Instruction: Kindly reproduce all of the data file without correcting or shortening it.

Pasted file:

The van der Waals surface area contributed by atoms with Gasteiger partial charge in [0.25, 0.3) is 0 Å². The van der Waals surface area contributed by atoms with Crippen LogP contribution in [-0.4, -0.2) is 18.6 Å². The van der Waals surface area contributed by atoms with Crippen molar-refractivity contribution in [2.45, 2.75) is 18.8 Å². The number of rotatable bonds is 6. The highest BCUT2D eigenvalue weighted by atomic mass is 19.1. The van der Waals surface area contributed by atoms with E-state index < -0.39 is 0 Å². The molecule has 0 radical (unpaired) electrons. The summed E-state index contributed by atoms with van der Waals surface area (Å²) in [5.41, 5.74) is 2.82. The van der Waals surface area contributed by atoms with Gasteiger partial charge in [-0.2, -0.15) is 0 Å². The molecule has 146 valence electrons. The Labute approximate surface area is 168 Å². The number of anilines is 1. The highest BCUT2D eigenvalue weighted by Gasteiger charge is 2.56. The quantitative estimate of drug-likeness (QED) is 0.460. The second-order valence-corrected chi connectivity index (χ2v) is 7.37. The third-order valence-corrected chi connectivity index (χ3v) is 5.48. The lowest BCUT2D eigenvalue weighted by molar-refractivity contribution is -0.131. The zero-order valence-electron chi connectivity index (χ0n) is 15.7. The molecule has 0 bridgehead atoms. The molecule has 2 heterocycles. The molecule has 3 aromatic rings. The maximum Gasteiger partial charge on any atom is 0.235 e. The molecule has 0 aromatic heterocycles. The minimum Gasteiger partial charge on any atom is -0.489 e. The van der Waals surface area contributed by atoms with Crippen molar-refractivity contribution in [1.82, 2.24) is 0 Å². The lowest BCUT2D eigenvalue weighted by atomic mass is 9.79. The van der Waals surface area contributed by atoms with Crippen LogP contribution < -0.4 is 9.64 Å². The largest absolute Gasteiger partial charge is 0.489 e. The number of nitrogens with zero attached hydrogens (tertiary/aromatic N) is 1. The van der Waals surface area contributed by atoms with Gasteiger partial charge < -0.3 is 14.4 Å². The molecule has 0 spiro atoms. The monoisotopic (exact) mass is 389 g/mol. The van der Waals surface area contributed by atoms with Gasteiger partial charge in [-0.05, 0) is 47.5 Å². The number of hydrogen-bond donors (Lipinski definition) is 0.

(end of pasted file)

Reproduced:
The van der Waals surface area contributed by atoms with Gasteiger partial charge in [0.25, 0.3) is 0 Å². The van der Waals surface area contributed by atoms with Crippen LogP contribution in [-0.4, -0.2) is 18.6 Å². The van der Waals surface area contributed by atoms with Crippen molar-refractivity contribution in [2.45, 2.75) is 18.8 Å². The number of rotatable bonds is 6. The highest BCUT2D eigenvalue weighted by atomic mass is 19.1. The van der Waals surface area contributed by atoms with E-state index < -0.39 is 0 Å². The molecule has 0 radical (unpaired) electrons. The summed E-state index contributed by atoms with van der Waals surface area (Å²) in [5.41, 5.74) is 2.82. The van der Waals surface area contributed by atoms with Gasteiger partial charge in [-0.2, -0.15) is 0 Å². The molecule has 146 valence electrons. The Labute approximate surface area is 168 Å². The number of anilines is 1. The highest BCUT2D eigenvalue weighted by Gasteiger charge is 2.56. The quantitative estimate of drug-likeness (QED) is 0.460. The second-order valence-corrected chi connectivity index (χ2v) is 7.37. The third-order valence-corrected chi connectivity index (χ3v) is 5.48. The lowest BCUT2D eigenvalue weighted by molar-refractivity contribution is -0.131. The zero-order valence-electron chi connectivity index (χ0n) is 15.7. The molecule has 0 bridgehead atoms. The molecule has 2 heterocycles. The molecule has 3 aromatic rings. The maximum Gasteiger partial charge on any atom is 0.235 e. The molecule has 0 aromatic heterocycles. The minimum Gasteiger partial charge on any atom is -0.489 e. The van der Waals surface area contributed by atoms with Crippen molar-refractivity contribution in [1.82, 2.24) is 0 Å². The lowest BCUT2D eigenvalue weighted by atomic mass is 9.79. The van der Waals surface area contributed by atoms with Crippen LogP contribution < -0.4 is 9.64 Å². The largest absolute Gasteiger partial charge is 0.489 e. The number of nitrogens with zero attached hydrogens (tertiary/aromatic N) is 1. The van der Waals surface area contributed by atoms with Gasteiger partial charge < -0.3 is 14.4 Å². The molecule has 0 spiro atoms. The monoisotopic (exact) mass is 389 g/mol. The van der Waals surface area contributed by atoms with Gasteiger partial charge in [-0.05, 0) is 47.5 Å². The number of hydrogen-bond donors (Lipinski definition) is 0.